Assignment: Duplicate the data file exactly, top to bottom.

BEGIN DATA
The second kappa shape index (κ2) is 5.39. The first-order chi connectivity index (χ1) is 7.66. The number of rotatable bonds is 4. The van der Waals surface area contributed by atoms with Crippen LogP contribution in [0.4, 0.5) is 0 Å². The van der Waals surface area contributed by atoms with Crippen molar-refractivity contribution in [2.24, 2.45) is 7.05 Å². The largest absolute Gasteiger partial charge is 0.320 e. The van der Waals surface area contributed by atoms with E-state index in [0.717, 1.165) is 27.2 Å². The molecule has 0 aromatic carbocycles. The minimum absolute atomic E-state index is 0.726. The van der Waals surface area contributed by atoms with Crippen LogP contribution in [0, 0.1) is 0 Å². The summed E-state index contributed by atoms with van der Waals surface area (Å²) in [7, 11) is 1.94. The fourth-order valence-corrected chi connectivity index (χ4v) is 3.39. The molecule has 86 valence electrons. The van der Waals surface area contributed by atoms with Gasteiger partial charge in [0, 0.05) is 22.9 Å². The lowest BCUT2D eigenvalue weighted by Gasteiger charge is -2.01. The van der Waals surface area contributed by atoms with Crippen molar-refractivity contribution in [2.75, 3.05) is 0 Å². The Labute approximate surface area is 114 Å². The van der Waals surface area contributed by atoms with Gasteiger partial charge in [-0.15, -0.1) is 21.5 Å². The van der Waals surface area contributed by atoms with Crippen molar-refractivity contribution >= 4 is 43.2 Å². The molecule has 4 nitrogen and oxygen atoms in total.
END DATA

The second kappa shape index (κ2) is 5.39. The first-order chi connectivity index (χ1) is 7.66. The number of rotatable bonds is 4. The van der Waals surface area contributed by atoms with Crippen LogP contribution in [0.4, 0.5) is 0 Å². The van der Waals surface area contributed by atoms with Crippen molar-refractivity contribution in [2.24, 2.45) is 7.05 Å². The largest absolute Gasteiger partial charge is 0.320 e. The van der Waals surface area contributed by atoms with E-state index in [0.717, 1.165) is 27.2 Å². The molecule has 0 aromatic carbocycles. The minimum absolute atomic E-state index is 0.726. The van der Waals surface area contributed by atoms with Crippen LogP contribution in [0, 0.1) is 0 Å². The summed E-state index contributed by atoms with van der Waals surface area (Å²) in [7, 11) is 1.94. The fourth-order valence-corrected chi connectivity index (χ4v) is 3.39. The molecule has 86 valence electrons. The van der Waals surface area contributed by atoms with Gasteiger partial charge in [0, 0.05) is 22.9 Å². The lowest BCUT2D eigenvalue weighted by Gasteiger charge is -2.01. The van der Waals surface area contributed by atoms with Crippen molar-refractivity contribution in [2.75, 3.05) is 0 Å². The Labute approximate surface area is 114 Å². The van der Waals surface area contributed by atoms with Gasteiger partial charge in [-0.15, -0.1) is 21.5 Å². The van der Waals surface area contributed by atoms with Crippen molar-refractivity contribution >= 4 is 43.2 Å². The molecule has 4 nitrogen and oxygen atoms in total.